EFL ESL student struggling with English language lessons

Four little-known yet essential theories help teachers understand the source of their students’ learning difficulties.
There are always a number of students in foreign language classes that can’t seem to keep up with the pace of the other students. The following four theories may help teachers pinpoint the root of their ESL / EFL students’ difficulties.

Reading and Spelling Difficulties

Do your students only have difficulties in reading and spelling? The following two theories may help you understand why.

1. The Orthographic Dependent Hypothesis

Orthography is a written representation of a language. ‘The Orthographic Dependent Hypothesis’ claims that foreign language reading and spelling are influenced by the similarities and differences between the orthographies of the mother-tongue (L1) and the foreign target language (L2).
The greater the difference between the L1 and L2, the more difficult it will be for a learner to acquire the target language orthography. For example, German speakers acquiring  Russian orthography would have greater difficulty than if they were acquiring the English writing system since English is a Germanic language using the same 26 letter Latin alphabet and a has a similar sound system whereas Russian uses a 33 letter Cyrillic alphabet.
It is essential find out what your student’s native language is and how does its writing system compare and contrast to English. You may find your students are challenged by orthographic differences.
Read more here:  Are Different Writing Systems Causing Language Learning Difficulties?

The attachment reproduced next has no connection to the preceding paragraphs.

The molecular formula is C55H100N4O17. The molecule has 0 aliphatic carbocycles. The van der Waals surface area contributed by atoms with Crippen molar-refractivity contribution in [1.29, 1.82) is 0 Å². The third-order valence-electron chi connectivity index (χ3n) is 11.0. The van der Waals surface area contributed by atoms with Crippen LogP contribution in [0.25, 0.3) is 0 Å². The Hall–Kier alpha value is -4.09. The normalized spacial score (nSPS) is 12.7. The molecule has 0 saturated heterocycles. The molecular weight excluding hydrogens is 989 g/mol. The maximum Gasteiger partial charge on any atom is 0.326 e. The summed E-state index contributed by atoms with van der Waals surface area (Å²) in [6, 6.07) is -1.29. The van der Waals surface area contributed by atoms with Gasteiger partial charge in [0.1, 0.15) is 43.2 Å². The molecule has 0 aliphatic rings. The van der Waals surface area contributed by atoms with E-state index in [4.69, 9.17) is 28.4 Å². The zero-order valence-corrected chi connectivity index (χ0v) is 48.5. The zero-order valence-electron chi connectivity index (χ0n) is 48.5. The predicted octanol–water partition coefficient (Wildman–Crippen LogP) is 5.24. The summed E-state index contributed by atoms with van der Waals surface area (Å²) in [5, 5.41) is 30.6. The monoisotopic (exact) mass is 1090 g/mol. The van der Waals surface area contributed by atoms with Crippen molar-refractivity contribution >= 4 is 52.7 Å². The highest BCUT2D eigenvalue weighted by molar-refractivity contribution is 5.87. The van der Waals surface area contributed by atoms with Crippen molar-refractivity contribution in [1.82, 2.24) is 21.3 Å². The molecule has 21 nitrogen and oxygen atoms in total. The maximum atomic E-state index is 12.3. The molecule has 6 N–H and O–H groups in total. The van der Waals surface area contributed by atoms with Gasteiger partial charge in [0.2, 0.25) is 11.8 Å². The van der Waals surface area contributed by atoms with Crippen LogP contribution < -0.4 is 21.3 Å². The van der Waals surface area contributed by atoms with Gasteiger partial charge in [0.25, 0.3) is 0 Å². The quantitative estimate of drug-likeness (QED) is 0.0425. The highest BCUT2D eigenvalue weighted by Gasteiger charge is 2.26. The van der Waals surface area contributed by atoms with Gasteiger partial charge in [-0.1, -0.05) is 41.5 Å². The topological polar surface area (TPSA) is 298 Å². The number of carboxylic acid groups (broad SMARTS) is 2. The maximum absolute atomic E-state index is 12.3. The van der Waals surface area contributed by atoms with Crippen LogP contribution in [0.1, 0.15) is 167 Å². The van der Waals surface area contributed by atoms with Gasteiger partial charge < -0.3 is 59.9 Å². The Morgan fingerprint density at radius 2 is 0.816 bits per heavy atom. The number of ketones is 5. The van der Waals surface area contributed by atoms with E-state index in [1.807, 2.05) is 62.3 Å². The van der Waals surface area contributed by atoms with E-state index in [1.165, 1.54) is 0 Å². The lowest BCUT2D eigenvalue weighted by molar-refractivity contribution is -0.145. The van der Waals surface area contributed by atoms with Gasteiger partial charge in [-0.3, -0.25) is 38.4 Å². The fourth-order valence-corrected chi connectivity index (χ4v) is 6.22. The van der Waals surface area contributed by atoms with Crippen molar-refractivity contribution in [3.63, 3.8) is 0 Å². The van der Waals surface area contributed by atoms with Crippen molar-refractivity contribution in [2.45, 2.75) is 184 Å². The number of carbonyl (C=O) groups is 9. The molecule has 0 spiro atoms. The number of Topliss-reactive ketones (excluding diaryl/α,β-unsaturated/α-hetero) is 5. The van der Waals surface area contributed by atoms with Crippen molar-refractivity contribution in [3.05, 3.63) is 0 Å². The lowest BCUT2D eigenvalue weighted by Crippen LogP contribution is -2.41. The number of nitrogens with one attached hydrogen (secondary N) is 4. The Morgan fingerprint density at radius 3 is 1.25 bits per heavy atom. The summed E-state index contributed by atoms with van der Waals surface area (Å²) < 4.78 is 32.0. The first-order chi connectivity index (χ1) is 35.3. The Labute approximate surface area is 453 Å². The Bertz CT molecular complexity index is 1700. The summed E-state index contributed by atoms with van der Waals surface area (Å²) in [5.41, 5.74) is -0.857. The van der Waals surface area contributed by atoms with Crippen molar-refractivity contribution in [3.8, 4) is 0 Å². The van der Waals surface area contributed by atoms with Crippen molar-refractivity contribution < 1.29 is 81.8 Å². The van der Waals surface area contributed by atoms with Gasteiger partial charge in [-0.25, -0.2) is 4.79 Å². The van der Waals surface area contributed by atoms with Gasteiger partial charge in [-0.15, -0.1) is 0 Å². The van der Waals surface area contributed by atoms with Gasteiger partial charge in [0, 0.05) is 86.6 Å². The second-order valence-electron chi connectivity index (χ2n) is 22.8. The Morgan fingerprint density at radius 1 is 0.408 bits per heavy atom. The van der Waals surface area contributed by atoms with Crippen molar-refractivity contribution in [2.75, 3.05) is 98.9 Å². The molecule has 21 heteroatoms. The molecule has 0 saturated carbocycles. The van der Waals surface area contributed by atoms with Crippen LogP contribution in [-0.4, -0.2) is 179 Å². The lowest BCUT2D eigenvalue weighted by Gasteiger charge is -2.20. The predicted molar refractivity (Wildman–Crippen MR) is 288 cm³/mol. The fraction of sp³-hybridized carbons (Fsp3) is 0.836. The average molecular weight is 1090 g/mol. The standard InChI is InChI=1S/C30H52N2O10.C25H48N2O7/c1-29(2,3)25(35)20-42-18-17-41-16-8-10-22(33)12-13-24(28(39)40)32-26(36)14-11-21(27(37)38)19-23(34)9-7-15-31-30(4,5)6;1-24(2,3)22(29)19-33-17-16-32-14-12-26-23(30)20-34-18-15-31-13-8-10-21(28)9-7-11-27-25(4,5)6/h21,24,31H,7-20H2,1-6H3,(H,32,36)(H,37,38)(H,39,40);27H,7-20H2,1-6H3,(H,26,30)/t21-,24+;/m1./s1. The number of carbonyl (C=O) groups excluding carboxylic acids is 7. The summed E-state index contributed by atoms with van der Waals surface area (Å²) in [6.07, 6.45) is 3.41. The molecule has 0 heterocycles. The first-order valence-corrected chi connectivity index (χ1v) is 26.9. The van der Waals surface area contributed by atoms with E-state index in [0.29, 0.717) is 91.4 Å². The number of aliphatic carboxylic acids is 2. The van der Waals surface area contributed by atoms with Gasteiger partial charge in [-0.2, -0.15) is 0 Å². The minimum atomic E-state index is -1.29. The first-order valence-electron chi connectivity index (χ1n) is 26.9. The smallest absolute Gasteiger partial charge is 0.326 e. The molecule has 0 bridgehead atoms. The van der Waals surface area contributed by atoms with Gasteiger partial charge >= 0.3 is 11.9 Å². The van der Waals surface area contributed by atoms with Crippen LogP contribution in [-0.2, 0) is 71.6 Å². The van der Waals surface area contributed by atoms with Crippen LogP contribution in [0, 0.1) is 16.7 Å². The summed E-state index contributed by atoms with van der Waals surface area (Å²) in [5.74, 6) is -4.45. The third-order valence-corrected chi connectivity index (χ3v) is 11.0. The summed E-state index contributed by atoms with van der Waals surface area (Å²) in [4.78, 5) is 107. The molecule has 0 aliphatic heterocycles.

2. The Orthographic Depth Hypothesis

The Orthographic Depth Hypothesis‘ focuses on the fact that different alphabetic systems have differing levels of deepness or transparency, meaning, the ‘deeper’ the language, the greater the distance between a letter and its corresponding sound.
For example, the English orthography is ‘deeper’ than the Spanish orthography in that the Spanish alphabetic system has 27 letters and under 40 sounds and therefore almost has a one to one correspondence between its letters and phonology or sound system.
The English writing system is more complicated. There are only 26 letters yet over 100 sounds. This means, one letter can represent more than one sound and consequently can be pronounced in many different ways. For example, when reading, the letter ‘g’ can be pronounced /g/ or /j/. When writing, sounds can be represented by more than one letter: the sound /k/ can be represented by the letters ‘k’, ‘c’, or ‘qu’. This lack of one to one correspondence causes difficulties for learners, especially for students whose L1 is ‘shallow’ or ‘transparent’ even if the same Latin based alphabet is used in the L1 and L2.
The Orthographic Depth Hypothesis proposes that the orthographic ‘depth’ how close the letter sound correspondence is of each language may influence the pace at which a language is acquired. Reading and writing using a language with a more ‘transparent’  ‘one to one’ orthography will be easier to acquire.
It is important to find out what your students’ native languages are. You may find your students are challenged by the orthographic depth of the English language.